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Know-nothing stance has not wrecked Paris Agreement

Eugene Robinson

Eugene Robinson


Friday, December 7, 2018

All of the leaders assembled at the Group of 20 meeting in Buenos Aires committed their nations to the fight against climate change, except one — President Trump, of course. But pay him no mind. As the proverb says, "The dogs bark but the caravan moves on."

We don't have to wait for history to prove how utterly, stupidly wrong Trump is on this existential issue. Current events are making the point. We have baked ourselves into an era of superlatives — the rainiest storms, worst floods, deadliest fires, most punishing heat waves. The hottest years on record. The highest levels of atmospheric carbon in thousands of centuries.

"Leaders of the world, you must lead," the British naturalist David Attenborough said Monday. "If we don't take action, the collapse of our civilizations and the extinction of much of the natural world is on the horizon."

Attenborough was speaking at a key United Nations conference in Katowice, Poland, where diplomats and scientists from around the world will spend the next two weeks working on a concrete plan for meeting the goals of the landmark 2015 Paris Agreement. The aim is to sharply reduce carbon emissions, limiting human-induced global warming to non-catastrophic levels.

No one has time for Trump's foolishness. The U.N.'s annual Emissions Gap Report, released last week, showed that worldwide greenhouse gas emissions grew by 1.2 percent last year after remaining roughly stable for the preceding three years. Emissions need to begin falling, and rapidly, if we are to meet the original Paris target of keeping the increase in average temperature to 2 degrees Celsius (3.6 degrees Fahrenheit) by the end of the century.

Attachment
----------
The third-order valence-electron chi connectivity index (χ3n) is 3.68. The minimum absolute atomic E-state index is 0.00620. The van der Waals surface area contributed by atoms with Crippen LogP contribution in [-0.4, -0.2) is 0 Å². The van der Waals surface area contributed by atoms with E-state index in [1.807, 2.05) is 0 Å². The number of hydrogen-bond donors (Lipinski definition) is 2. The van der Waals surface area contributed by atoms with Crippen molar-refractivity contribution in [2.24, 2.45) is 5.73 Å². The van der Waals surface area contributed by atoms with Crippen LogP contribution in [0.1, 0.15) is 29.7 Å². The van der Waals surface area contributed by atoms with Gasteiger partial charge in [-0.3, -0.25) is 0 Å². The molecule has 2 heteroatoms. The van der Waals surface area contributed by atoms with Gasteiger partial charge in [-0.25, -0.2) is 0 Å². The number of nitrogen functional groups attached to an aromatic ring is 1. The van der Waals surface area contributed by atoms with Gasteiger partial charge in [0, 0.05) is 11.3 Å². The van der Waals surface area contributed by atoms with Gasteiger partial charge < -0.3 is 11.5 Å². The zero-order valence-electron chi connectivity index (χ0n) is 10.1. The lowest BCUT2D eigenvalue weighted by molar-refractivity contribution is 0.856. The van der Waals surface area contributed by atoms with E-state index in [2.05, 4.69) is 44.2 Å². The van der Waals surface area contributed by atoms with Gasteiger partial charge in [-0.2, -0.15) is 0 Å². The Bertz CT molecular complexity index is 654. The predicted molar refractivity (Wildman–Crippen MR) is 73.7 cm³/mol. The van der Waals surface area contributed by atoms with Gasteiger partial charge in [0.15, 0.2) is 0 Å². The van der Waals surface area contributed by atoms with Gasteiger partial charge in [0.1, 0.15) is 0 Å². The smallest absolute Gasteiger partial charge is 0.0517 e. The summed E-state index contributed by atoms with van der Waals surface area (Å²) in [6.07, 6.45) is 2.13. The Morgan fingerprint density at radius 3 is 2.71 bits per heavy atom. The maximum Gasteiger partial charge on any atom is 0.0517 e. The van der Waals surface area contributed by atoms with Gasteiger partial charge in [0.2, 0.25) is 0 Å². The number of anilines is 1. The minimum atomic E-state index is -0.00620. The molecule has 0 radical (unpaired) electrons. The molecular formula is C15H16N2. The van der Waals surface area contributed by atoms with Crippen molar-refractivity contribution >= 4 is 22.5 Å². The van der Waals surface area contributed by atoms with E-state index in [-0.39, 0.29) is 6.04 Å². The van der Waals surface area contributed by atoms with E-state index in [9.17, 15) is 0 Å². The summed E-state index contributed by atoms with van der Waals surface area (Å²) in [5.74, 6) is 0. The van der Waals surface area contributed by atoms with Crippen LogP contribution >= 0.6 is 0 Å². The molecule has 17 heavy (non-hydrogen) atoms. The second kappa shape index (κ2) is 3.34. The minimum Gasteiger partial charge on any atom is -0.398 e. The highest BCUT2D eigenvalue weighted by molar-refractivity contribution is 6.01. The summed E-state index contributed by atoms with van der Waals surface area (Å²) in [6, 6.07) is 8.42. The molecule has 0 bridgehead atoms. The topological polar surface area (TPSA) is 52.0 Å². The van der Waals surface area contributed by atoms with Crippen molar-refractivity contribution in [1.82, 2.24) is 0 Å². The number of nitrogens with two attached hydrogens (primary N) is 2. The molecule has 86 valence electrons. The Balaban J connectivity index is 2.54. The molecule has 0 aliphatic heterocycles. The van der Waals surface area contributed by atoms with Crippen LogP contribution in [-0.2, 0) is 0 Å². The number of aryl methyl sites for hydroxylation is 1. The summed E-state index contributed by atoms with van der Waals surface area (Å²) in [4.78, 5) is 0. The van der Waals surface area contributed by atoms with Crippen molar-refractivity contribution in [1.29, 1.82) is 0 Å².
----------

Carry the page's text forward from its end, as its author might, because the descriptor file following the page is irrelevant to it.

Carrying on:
And the target is moving. A report earlier this year from the U.N.-sponsored Intergovernmental Panel on Climate Change, reflecting the latest scientific analysis and consensus, warned that current goal is not ambitious enough. To avoid doing serious harm to the planet and ourselves, we really should limit warming to 1.5 degrees Celsius (2.7 degrees Fahrenheit), which would require rapid and drastic action.

As we go about our daily lives — leaving our toasty homes every morning and driving our cars to climate-controlled office buildings, where we work in front of computers all day, before driving home at night, on brightly illuminated streets, to fire up our microwave ovens and watch our big-screen television sets — the idea of radical change in our energy use seems daunting.

But we don't have much of a choice. The consequences of a warming world are no longer theoretical. They are here, they are doing great harm to humans and the environment, and they are getting worse.

It would be much better if the government of the world's greatest economic and scientific power were leading the fight against this collective threat. One of Trump's first consequential acts as president, however, was announcing his intention to withdraw from the Paris accord. He is our century's King Canute, arrogantly trying to hold back the sea — which nonetheless has risen nearly 3 inches in the past 25 years.

But while the United States may not be participating in the Paris process now, it cannot formally leave the pact until November 2020 — when, one hopes, voters will be electing a saner, more responsible president.

Meanwhile, state and local governments, universities and the private sector are actively working toward the clean-energy future that is mandatory if we are to avert disaster. According to America's Pledge, an initiative founded by former New York mayor Michael Bloomberg and California Gov. Jerry Brown, current commitments and market forces are expected to reduce U.S. emissions to 17 percent below 2005 levels by 2025.

Former California governor Arnold Schwarzenegger spoke Monday at the U.N. climate conference in Poland. "Every time you talk about America, you're right when you say that our leadership in Washington is a little bit backwards," he said. "But you're wrong when you say that America dropped out of the Paris Agreement. Because if you look a little bit beyond Washington ... you will see all the extraordinary work that is going on [at the] state and city level in America."

It is far from assured that the world will succeed in reaching the emissions targets that scientists say are advisable. But it is clear that Trump's know-nothing stance has not wrecked the Paris Agreement process — and perhaps has even strengthened commitment to it.

According to a Monmouth University poll released last week, about eight in 10 Americans now believe in climate change and a majority recognize it as a "very serious" problem. One ignoramus cannot stem this tide.

Eugene Robinson is a columnist and an associate editor of The Washington Post who won the Pulitzer Prize for commentary in 2009.


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